It is one of the most overused declarations in sports, often trumpeted by athletes and teams who have no business doing so.
Almost every Tom, Dick and Mary - who win even the smallest and most obscure of sporting competitions from junior high to the professional ranks - seem quick to throw the index finger skyward to boast that they are No. 1.
But few athletes or teams truly ever are in fact No. 1 at what they do.
One of those is LPGA veteran Karrie Webb, who was the top female golfer in the world (Rolex Player of the Year) in 1999 and 2000, and who hasn't strayed far from the pinnacle since.
Webb, 29, a native of Queensland, Australia, is closing in on a career milestone - $10 million in career LPGA earnings - that only one other player, Annika Sorenstam, has reached.
At $9,946,911, Webb can join Sorenstam - a six-time Rolex Player of the Year, including three years running - by finishing among the top four players in this week's Jamie Farr Owens Corning Classic.
The top spots are worth $165,000, $100,458, $72,875 and $56,375, respectively, in this $1.1 million purse tournament at Highland Meadows.
"I knew that this year I had a chance to do it," Webb said. "It's not really a goal you set out to do, but it's nice to know that I have a chance."
What is the difference between being number one and being a top-20 also-ran?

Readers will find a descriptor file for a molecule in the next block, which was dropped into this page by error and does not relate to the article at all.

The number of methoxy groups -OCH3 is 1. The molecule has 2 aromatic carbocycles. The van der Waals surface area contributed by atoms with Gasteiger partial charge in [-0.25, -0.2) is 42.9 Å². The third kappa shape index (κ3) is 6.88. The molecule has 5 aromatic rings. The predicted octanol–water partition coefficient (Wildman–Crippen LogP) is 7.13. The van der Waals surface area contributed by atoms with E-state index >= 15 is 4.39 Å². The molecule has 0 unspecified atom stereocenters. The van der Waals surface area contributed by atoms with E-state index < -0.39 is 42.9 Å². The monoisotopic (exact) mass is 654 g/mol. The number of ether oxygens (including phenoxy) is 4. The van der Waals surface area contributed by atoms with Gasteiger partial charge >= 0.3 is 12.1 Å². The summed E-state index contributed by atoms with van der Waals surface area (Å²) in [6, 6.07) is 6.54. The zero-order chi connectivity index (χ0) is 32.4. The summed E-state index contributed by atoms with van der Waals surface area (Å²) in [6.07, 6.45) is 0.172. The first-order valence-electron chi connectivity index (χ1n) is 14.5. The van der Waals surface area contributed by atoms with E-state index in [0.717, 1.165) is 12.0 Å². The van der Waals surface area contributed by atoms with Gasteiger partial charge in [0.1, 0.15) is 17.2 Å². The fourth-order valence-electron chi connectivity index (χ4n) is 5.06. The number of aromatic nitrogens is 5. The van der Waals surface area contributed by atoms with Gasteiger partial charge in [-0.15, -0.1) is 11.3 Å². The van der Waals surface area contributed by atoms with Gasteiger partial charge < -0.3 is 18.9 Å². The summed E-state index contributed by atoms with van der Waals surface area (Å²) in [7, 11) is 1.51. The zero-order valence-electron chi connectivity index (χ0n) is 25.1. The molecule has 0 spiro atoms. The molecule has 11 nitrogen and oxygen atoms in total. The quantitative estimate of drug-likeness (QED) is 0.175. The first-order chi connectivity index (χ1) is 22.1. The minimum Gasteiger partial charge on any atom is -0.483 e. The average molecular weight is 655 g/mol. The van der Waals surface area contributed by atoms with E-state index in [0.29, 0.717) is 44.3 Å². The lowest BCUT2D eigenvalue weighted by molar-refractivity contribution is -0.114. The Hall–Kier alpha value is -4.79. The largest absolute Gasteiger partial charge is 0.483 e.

"Not much," Webb said. "I think that's the lesson I've learned, that you can be really close and you've only got to improve by two shots or four shots a tournament.
"That's the difference between winning and finishing 15th. It's a very fine line and there's not a lot wrong [with her game]. I've just got to get things going and get a little confidence back."
Webb, who begins her Farr quest on the No. 10 tee at noon today, isn't focusing on dollar milestones or on unseating Sorenstam as the world's best female golfer.
"I'm not obsessed with being number one," Webb said. "To have achieved it [in 1999 and 2000] has been the highlight of my career probably. But, if I never get back there, it's not going to be the end of my career."
During her two-year reign at No. 1, Webb posted 13 tour victories (seven in 2000), including three majors, and collected $3,468,812.
Since the end of the 2000 season, Webb, who now resides in Boynton Beach, Fla., has recorded seven wins, including three more triumphs at majors.
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